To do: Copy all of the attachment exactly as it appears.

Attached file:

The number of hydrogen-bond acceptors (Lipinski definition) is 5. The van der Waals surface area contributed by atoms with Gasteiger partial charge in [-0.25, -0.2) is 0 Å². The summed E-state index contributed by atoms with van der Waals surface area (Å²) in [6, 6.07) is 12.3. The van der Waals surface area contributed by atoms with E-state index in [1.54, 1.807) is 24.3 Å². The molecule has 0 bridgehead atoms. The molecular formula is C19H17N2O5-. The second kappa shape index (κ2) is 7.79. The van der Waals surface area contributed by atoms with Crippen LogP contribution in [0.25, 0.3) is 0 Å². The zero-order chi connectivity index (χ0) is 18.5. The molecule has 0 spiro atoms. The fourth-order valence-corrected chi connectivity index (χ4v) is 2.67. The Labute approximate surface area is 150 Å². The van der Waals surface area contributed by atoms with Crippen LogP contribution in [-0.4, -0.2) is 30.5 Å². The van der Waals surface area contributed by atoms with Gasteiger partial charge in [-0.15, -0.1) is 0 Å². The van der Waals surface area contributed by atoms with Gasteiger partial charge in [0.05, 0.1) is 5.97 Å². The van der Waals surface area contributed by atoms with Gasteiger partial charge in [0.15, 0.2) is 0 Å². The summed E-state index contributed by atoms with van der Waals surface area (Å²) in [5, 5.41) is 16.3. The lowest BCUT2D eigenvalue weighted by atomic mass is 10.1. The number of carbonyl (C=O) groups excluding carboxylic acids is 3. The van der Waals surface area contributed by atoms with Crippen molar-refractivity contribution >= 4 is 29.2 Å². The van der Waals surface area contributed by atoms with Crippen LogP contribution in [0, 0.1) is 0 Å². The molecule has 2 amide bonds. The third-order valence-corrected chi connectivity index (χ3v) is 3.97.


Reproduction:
The number of hydrogen-bond acceptors (Lipinski definition) is 5. The van der Waals surface area contributed by atoms with Gasteiger partial charge in [-0.25, -0.2) is 0 Å². The summed E-state index contributed by atoms with van der Waals surface area (Å²) in [6, 6.07) is 12.3. The van der Waals surface area contributed by atoms with E-state index in [1.54, 1.807) is 24.3 Å². The molecule has 0 bridgehead atoms. The molecular formula is C19H17N2O5-. The second kappa shape index (κ2) is 7.79. The van der Waals surface area contributed by atoms with Crippen LogP contribution in [0.25, 0.3) is 0 Å². The zero-order chi connectivity index (χ0) is 18.5. The molecule has 0 spiro atoms. The fourth-order valence-corrected chi connectivity index (χ4v) is 2.67. The Labute approximate surface area is 150 Å². The van der Waals surface area contributed by atoms with Crippen LogP contribution in [-0.4, -0.2) is 30.5 Å². The van der Waals surface area contributed by atoms with Gasteiger partial charge in [-0.15, -0.1) is 0 Å². The van der Waals surface area contributed by atoms with Gasteiger partial charge in [0.05, 0.1) is 5.97 Å². The van der Waals surface area contributed by atoms with Gasteiger partial charge in [0.15, 0.2) is 0 Å². The summed E-state index contributed by atoms with van der Waals surface area (Å²) in [5, 5.41) is 16.3. The lowest BCUT2D eigenvalue weighted by atomic mass is 10.1. The number of carbonyl (C=O) groups excluding carboxylic acids is 3. The van der Waals surface area contributed by atoms with Crippen molar-refractivity contribution >= 4 is 29.2 Å². The van der Waals surface area contributed by atoms with Crippen LogP contribution in [0, 0.1) is 0 Å². The molecule has 2 amide bonds. The third-order valence-corrected chi connectivity index (χ3v) is 3.97.